[Omar] was indicted in federal court in the District of Minnesota with conspiracy to provide material support to terrorists and foreign terrorist organizations as well as conspiracy to kill, kidnap, maim, and injure persons abroad. …

The 2009 indictment states that from September of 2007 through August of 2009, Omar, a Somali citizen who is a lawful permanent resident of the United States, conspired with others to provide financial assistance as well as personnel to al Shabaab. Court documents allege that Omar gave money to young men so they could travel from Minneapolis to Somalia to train with and fight for al Shabaab. Omar also allegedly visited an al Shabaab safe house in Marka, south of Mogadishu, where he provided the Minneapolis men with hundreds of dollars for the purchase of AK-47 assault rifles to use in their efforts.

Al Shabaab is a Somali terrorist organization affiliated with al-Qaeda, the terror group that send 19 Muslims to hit the World Trade Center, Pentagon and U.S. Capitol on September 2011, killing nearly 3,000 innocent Americans. Brave passengers commandeered the jet destined  for Washington, D.C. and forced it down in Pennsylvania. 

According to the FBI,

[The] case arose out of "Operation Rhino," an investigation that focused on the disappearance of young ethnic Somali men who lived in the Minneapolis area and were ultimately found to have been recruited to fight with al Shabaab back in Somalia.

The earliest groups of identified "travelers" departed the United States in October and December 2007, while others left in February 2008, August 2008, November 2008, and October 2009. Upon arriving in Somalia, the men resided in al Shabaab safe houses in southern Somalia until constructing an al Shabaab training camp, where they were trained by senior members of al Shabaab along with a senior member of al Qaeda.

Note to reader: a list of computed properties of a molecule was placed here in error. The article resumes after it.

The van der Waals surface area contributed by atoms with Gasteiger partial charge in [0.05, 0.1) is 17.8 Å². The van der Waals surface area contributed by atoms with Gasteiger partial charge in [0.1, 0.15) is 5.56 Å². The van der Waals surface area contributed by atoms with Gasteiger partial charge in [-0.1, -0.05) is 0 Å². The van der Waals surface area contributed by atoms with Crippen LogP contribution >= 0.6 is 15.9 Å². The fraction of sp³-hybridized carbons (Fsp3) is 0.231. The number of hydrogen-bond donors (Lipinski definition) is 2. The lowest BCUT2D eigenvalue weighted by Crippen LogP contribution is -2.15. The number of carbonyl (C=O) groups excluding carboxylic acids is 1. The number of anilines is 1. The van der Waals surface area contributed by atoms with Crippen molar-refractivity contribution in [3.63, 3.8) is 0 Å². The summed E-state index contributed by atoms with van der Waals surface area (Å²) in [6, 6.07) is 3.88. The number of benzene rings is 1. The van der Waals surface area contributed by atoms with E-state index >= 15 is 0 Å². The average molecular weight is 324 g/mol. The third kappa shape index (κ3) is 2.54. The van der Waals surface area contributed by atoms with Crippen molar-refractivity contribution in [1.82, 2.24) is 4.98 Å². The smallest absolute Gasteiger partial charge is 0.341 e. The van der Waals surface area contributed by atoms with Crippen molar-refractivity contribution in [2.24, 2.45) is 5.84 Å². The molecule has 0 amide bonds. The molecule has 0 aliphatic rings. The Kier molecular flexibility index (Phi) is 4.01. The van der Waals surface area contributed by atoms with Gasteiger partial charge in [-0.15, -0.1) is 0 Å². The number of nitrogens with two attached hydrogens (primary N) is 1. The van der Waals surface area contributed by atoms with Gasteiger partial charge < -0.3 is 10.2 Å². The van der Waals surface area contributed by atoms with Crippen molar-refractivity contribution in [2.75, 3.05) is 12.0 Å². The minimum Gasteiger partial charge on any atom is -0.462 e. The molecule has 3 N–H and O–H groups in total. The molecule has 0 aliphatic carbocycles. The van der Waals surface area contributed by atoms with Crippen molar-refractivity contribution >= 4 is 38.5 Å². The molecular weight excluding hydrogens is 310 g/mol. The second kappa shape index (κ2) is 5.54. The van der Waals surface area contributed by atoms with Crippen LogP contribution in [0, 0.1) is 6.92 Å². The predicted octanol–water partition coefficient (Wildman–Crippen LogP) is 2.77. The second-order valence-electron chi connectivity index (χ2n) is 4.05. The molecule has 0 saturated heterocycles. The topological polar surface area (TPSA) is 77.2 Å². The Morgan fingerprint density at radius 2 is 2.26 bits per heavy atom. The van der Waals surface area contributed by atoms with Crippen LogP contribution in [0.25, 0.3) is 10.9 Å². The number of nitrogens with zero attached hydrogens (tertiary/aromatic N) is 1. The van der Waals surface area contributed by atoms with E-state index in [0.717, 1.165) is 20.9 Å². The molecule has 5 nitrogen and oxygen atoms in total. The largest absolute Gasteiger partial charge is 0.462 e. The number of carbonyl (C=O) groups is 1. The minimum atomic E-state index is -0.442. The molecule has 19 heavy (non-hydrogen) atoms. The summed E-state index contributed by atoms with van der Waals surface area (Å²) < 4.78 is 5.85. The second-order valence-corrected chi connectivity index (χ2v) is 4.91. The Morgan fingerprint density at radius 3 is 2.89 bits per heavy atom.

Omar denies everything. The Star-Tribune recorded his words to the judge when he claimed to see spectral visitors in jail: “All these things they accuse me, I not committed. I never planned this things against the United States government.”

The Danger of al Shabaab

Just before the federal government extradited Omar back to the United States, the House Committee on Homeland Security published a report detailing the threat of al Shabaab and its “recruitment and radicalization with the Muslim American Community.” The organization’s official name is al-Shabaab al-Mujahideen, and it is “Al Qaeda’s major ally in East Africa,” the committee said.

“The key finding is that there is a looming danger of American Shabaab fighters returning to the U.S. to strike or helping Al Qaeda and its affiliates attack the homeland,” the committee found.

The committee also concluded that